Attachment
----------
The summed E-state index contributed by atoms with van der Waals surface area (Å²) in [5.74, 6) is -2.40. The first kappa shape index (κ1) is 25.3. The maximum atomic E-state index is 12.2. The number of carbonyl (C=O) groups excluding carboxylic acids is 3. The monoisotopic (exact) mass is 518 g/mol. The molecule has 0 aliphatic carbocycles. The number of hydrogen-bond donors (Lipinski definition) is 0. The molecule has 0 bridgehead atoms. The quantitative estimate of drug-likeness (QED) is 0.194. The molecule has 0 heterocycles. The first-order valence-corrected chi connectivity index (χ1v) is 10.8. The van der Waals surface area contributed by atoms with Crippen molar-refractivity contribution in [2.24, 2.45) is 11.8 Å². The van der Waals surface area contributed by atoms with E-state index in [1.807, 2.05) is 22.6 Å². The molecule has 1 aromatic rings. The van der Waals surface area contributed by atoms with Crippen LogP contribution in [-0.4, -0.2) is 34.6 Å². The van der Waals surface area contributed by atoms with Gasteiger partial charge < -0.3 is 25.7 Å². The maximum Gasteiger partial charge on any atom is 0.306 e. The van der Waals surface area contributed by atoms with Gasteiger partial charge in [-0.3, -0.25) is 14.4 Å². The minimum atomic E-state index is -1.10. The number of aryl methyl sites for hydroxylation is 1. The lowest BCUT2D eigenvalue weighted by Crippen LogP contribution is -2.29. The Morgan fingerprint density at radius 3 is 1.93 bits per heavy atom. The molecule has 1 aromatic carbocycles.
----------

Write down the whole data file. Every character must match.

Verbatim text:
The summed E-state index contributed by atoms with van der Waals surface area (Å²) in [5.74, 6) is -2.40. The first kappa shape index (κ1) is 25.3. The maximum atomic E-state index is 12.2. The number of carbonyl (C=O) groups excluding carboxylic acids is 3. The monoisotopic (exact) mass is 518 g/mol. The molecule has 0 aliphatic carbocycles. The number of hydrogen-bond donors (Lipinski definition) is 0. The molecule has 0 bridgehead atoms. The quantitative estimate of drug-likeness (QED) is 0.194. The molecule has 0 heterocycles. The first-order valence-corrected chi connectivity index (χ1v) is 10.8. The van der Waals surface area contributed by atoms with Crippen molar-refractivity contribution in [2.24, 2.45) is 11.8 Å². The van der Waals surface area contributed by atoms with E-state index in [1.807, 2.05) is 22.6 Å². The molecule has 1 aromatic rings. The van der Waals surface area contributed by atoms with Crippen LogP contribution in [-0.4, -0.2) is 34.6 Å². The van der Waals surface area contributed by atoms with Gasteiger partial charge < -0.3 is 25.7 Å². The maximum Gasteiger partial charge on any atom is 0.306 e. The van der Waals surface area contributed by atoms with Gasteiger partial charge in [-0.3, -0.25) is 14.4 Å². The minimum atomic E-state index is -1.10. The number of aryl methyl sites for hydroxylation is 1. The lowest BCUT2D eigenvalue weighted by Crippen LogP contribution is -2.29. The Morgan fingerprint density at radius 3 is 1.93 bits per heavy atom. The molecule has 1 aromatic carbocycles.